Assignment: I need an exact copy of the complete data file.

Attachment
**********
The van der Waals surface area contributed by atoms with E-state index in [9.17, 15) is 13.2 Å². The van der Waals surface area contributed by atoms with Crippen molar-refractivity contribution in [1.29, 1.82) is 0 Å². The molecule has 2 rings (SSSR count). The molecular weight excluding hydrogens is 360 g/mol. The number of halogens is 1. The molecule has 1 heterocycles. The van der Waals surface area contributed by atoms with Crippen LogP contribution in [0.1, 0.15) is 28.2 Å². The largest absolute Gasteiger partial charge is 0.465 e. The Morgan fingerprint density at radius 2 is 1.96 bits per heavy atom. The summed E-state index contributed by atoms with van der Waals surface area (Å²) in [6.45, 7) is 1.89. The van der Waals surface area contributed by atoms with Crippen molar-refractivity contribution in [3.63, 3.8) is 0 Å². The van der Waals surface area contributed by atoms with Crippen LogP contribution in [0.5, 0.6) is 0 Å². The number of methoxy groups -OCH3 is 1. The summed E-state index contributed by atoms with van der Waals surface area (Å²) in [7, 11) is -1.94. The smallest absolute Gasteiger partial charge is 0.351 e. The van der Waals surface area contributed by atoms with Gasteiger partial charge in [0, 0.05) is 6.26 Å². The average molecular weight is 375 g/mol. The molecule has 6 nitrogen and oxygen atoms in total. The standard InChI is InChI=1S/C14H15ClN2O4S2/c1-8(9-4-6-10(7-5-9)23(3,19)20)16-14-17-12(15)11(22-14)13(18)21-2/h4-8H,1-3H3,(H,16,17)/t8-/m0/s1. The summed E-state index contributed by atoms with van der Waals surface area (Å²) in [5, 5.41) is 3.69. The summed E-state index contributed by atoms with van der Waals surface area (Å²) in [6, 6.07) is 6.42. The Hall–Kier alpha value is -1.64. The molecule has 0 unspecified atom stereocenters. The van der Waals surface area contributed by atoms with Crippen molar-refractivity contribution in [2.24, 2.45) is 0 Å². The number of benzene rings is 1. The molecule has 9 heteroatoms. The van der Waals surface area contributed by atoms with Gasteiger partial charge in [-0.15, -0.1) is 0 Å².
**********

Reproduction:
The van der Waals surface area contributed by atoms with E-state index in [9.17, 15) is 13.2 Å². The van der Waals surface area contributed by atoms with Crippen molar-refractivity contribution in [1.29, 1.82) is 0 Å². The molecule has 2 rings (SSSR count). The molecular weight excluding hydrogens is 360 g/mol. The number of halogens is 1. The molecule has 1 heterocycles. The van der Waals surface area contributed by atoms with Crippen LogP contribution in [0.1, 0.15) is 28.2 Å². The largest absolute Gasteiger partial charge is 0.465 e. The Morgan fingerprint density at radius 2 is 1.96 bits per heavy atom. The summed E-state index contributed by atoms with van der Waals surface area (Å²) in [6.45, 7) is 1.89. The van der Waals surface area contributed by atoms with Crippen molar-refractivity contribution in [3.63, 3.8) is 0 Å². The van der Waals surface area contributed by atoms with Crippen LogP contribution in [0.5, 0.6) is 0 Å². The number of methoxy groups -OCH3 is 1. The summed E-state index contributed by atoms with van der Waals surface area (Å²) in [7, 11) is -1.94. The smallest absolute Gasteiger partial charge is 0.351 e. The van der Waals surface area contributed by atoms with Gasteiger partial charge in [0, 0.05) is 6.26 Å². The average molecular weight is 375 g/mol. The molecule has 6 nitrogen and oxygen atoms in total. The standard InChI is InChI=1S/C14H15ClN2O4S2/c1-8(9-4-6-10(7-5-9)23(3,19)20)16-14-17-12(15)11(22-14)13(18)21-2/h4-8H,1-3H3,(H,16,17)/t8-/m0/s1. The summed E-state index contributed by atoms with van der Waals surface area (Å²) in [5, 5.41) is 3.69. The summed E-state index contributed by atoms with van der Waals surface area (Å²) in [6, 6.07) is 6.42. The Hall–Kier alpha value is -1.64. The molecule has 0 unspecified atom stereocenters. The van der Waals surface area contributed by atoms with Crippen molar-refractivity contribution in [2.24, 2.45) is 0 Å². The number of benzene rings is 1. The molecule has 9 heteroatoms. The van der Waals surface area contributed by atoms with Gasteiger partial charge in [-0.15, -0.1) is 0 Å².